An Evening with Nnedi Okorafor
The University Libraries will host “An Evening with Nnedi Okorafor” on Thursday, November 9 from 6:30 – 8:00 p.m. to discuss her literary achievements and address the topics surrounding them. As a contemporary and cross-cultural novelist, Dr. Nnedi Okorafor will guide us through her unique storytelling perspective and shed light on the global issues it orbits.
It’s easy to associate the science fiction genre with robots, spaceships, and male heroes who overcome intergalactic and dystopian hardship. Okorafor, University of Buffalo professor and award-winning novelist, on the other hand, defies the stereotype. Drawing on her Nigerian heritage and experiences with social injustice, Okorafor writes stories that address present-day issues through futuristic and fantastical takes on northern and western African cultures. From witches to extraterrestrial university students, Okorafor’s characters challenge mainstream ideas of womanhood, mythology, travel, and social structure.
At the 4th Annual Igbo Conference at the University of London, Okorafor gave her keynote audience some insight into her life and why she tells stories. Her parents moved to the States in 1969 to work as doctors, and throughout the 80s they took Okorafor and her siblings on family trips to Nigeria to visit relatives. A “clear, far-from-rosy, yet unconditional love for all things Nigerian grew within [her] from those trips,” and at age 19 she started writing creatively, inspired by the American / African dichotomy.
She noticed how young women were held to strict homemaking expectations in Nigeria; however, she also noticed that the U.S. held a pejorative, but starkly incorrect view of Africa. In her speech she explains that she “was very aware of the stereotypes in the West about the entire continent of Africa,” so she “decided to take those stereotypes and turn them on their heads with a science fictional flair.” From there, her stories became empowering and took ownership of her parent nation’s culture.
Okorafor’s unique style and messages have garnered attention from HBO which has optioned her 2010 novel Who Fears Death. The story follows a child of rape, Onyesonwu, who is born into a post-apocalyptic and war-torn Sudan. Over time she discovers her own magic powers that send her on a journey to meet powerful spirits, fragments of her lost culture, and an evil force which tries to kill her. Author George R.R. Martin will serve as one of the show’s executive producers, and he looks forward to working with Okorafor: “I met Nnedi a few years ago, and I’m a great admirer of her work. She’s an exciting new talent in our field, with a unique voice. Even in this Golden Age of television drama, there’s nothing like Who Fears Death on the small screen at present, and if I can play a part, however small, in helping to bring this project to fruition, I’ll be thrilled.” (full blog post here)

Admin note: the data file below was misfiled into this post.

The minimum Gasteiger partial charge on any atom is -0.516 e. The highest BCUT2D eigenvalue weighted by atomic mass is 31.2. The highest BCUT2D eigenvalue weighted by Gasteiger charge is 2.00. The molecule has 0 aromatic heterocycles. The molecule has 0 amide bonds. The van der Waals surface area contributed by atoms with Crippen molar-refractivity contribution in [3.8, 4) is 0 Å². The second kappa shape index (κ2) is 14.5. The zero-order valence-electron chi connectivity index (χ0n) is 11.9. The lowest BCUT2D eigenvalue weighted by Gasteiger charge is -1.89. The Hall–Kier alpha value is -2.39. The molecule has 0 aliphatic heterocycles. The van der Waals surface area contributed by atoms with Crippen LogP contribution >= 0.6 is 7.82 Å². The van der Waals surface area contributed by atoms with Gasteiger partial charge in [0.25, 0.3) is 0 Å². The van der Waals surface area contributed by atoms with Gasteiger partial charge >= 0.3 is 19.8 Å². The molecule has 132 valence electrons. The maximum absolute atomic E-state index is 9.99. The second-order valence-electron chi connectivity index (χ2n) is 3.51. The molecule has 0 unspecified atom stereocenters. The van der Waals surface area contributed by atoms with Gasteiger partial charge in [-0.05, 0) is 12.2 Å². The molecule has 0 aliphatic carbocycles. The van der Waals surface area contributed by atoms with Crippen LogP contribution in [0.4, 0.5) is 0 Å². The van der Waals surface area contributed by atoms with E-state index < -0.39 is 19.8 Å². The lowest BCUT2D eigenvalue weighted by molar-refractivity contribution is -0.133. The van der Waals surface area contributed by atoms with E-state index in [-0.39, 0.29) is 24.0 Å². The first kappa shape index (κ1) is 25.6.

As for her fiction, Okorafor is internationally recognized and has won many awards. She is the winner of the World Fantasy Award for Best Novel (Who Fears Death), the Amazon.com Best Book of the Year (Akata Witch), the Wole Soyinka Prize for African Literature (Zahrah the Windseeker), a CBS Parallax Award (The Shadow Speaker), the Hugo and Nebula Awards for Best Novella (first book of the Binti trilogy), and the Africana Book Award (Chicken in the Kitchen), among several other titles. Her books range from children’s stories to adult fiction, and she has also published a collection of short stories (Kabu Kabu) for which Whoopi Goldberg wrote a foreword.
This literary momentum has not only garnered attention from HBO— Okorafor’s first comic has recently appeared in Marvel’s anthology Venomverse. The comic, entitled “Blessing in Disguise,” is set in Lagos and “features a girl named Ngozi (a name that means blessing).” But Okorafor’s fandom does not stop at Marvel comics; in June, she announced that she has written a story for the 40th Anniversary Star Wars: From A Certain Point Of View anthology where she has given voice to the cephalopod who compacts trash in the Star Wars series. She titled this story “The Baptist.”
Okorafor aims to shift reader perspectives to the culture of the future. Her work speaks out about racism, feminism, war, and social change. She pushes her readers to consider where our social expectations should be today so that we can ensure positive outcomes— social justice— in the future. As a first generation Nigerian-American, Okorafor’s sci-fi takes an approach based on African culture and gives her audience a new vantage point for modern sociopolitical issues.
The University Libraries are honored to have Okorafor speak and engage at “An Evening with Nnedi Okorafor.” Along with a talk and Q&A session, other perks to the event include snacks, book signing, and an opportunity to purchase some of the author’s works. Okorafor is a radiant writer with an inspiring presence. Join us and take away a wonder for sci-fi and keen vision for the what the future may hold.
The event will take place in the first floor Newman Library Multipurpose Room (101S) and is sponsored by: University Libraries Diversity Council, Department of English, The Humanities at Virginia Tech, Gloria D. Smith Professorship of Africana Studies, Virginia Tech Black Cultural Center, Moss Arts Center, Virginia Tech Africana Studies, Residential College at West Ambler Johnston, Virginia Tech Women’s and Gender Studies
Written by Alec Masella